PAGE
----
The History of the WLN: an interview with Dr. Muriel “Mickey” Harris (part two)
Monday, February 9, 2015
Editor’s note: Continuing our previous conversation about the history of the WLN, I asked Dr. Harris to comment on a few other writing center matters, including the history of the Purdue OWL, concerns for the future, and the future of the WLN.
HISTORY OF THE PURDUE OWL
We started the Purdue Writing Lab in 1975 on an experimental basis for a year, and next year, beginning in 1976, it was officially started. But that was long before email or the internet. We developed cabinets full of handouts for students to keep them from taking notes as we talked, and if we took out handouts, we’d mark them up so that they were personalized for the student to take home.
Somewhere in the 80’s when email came along, I thought we should make those hundreds of handouts available when the Lab wasn’t open, so I managed to scrape bits and pieces of funding to get them up on an automatic system so that students could email a request for a list, then email by number which handouts they wanted (all in ASCII characters, of course), and it would come back immediately.
I don’t know how people all over the world learned about that looooong list of handouts, but we quickly realized thousands of requests were coming in. When Gopher became available, we moved to Gopher, and when web browsers came along, we moved onto the web, all the while watching increasing numbers, so that it quickly jumped to millions of requests from all over the world. It’s still well into the millions.
CONCERNS FOR THE FUTURE
Ah, that’s a long and complex question!
I worry greatly about the writing centers being folded into learning centers or student success centers and losing their identities, even though for some writing centers, it’s an advantageous move. But there are also large, endowed writing centers and writing centers that are part of writing research centers and communication centers.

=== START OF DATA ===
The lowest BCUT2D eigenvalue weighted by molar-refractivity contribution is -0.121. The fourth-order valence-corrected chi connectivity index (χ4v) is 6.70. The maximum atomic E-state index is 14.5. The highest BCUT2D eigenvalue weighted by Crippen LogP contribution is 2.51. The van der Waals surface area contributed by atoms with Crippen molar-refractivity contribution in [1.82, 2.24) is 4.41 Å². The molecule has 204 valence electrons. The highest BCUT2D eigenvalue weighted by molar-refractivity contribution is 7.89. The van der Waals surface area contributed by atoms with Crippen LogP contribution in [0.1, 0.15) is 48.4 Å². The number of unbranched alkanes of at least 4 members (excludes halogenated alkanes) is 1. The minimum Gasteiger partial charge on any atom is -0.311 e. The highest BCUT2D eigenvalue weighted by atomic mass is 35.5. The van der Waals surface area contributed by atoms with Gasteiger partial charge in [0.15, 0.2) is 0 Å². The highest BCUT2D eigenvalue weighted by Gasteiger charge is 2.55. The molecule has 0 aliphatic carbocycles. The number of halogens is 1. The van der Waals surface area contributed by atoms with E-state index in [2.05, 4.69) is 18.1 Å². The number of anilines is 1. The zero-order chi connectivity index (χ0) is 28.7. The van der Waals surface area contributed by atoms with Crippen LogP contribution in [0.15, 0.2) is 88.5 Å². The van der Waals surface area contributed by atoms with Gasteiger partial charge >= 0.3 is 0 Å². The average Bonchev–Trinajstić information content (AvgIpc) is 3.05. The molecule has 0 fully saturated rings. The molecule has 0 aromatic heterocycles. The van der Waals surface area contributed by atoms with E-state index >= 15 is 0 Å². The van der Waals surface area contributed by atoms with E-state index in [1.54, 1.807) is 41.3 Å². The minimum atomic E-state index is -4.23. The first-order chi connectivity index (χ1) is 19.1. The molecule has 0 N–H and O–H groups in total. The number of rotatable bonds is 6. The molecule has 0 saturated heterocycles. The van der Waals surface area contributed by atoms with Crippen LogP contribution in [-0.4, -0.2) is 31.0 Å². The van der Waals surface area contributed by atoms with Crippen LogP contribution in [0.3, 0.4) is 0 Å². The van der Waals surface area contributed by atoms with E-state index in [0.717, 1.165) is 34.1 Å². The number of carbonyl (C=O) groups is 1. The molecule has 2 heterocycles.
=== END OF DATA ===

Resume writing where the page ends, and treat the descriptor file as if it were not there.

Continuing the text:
And the writing center movement stretches all across the globe, on all continents (well, not in Antarctica, as far as I know), which speaks to the need and recognition of writing centers as integral to teaching writing.
Personally, I think writing centers are a superb learning environment for every writer, and if it were logistically possible, all writing instruction would include a space and time for the one-to-one interaction of writer and tutor, in a writing center environment.
FUTURE OF THE WLN
We already have a website with open archives for all past issues. In addition to our international blog, Facebook, and Twitter pages, we are working on developing an online database, under the direction of Lee Ann Glowzenski, with links to resources for writing centers. The database will be called WcORD (Writing Center Online Resource Database) and will go public soon.
Beginning with the next volume, in September 2015, our format will change, along with our new name: WLN: A Journal of Writing Center Scholarship. It’s been an amazing—and gratifying—adventure to see those few sheets of paper listing 49 names of people in writing centers has grown into a peer-reviewed publication with subscribers all over the globe. It all happened because our authors are writing center people who write to share their knowledge with each other and our editorial staff is composed of dedicated people who volunteer their time, wisdom, and creativity to sustain this publication. It’s been an incredible privilege to be part of all this.
Has your school used the Purdue OWL website? What are your thoughts/concerns about the future of writing centers? Questions about the future of the WLN? Comment below!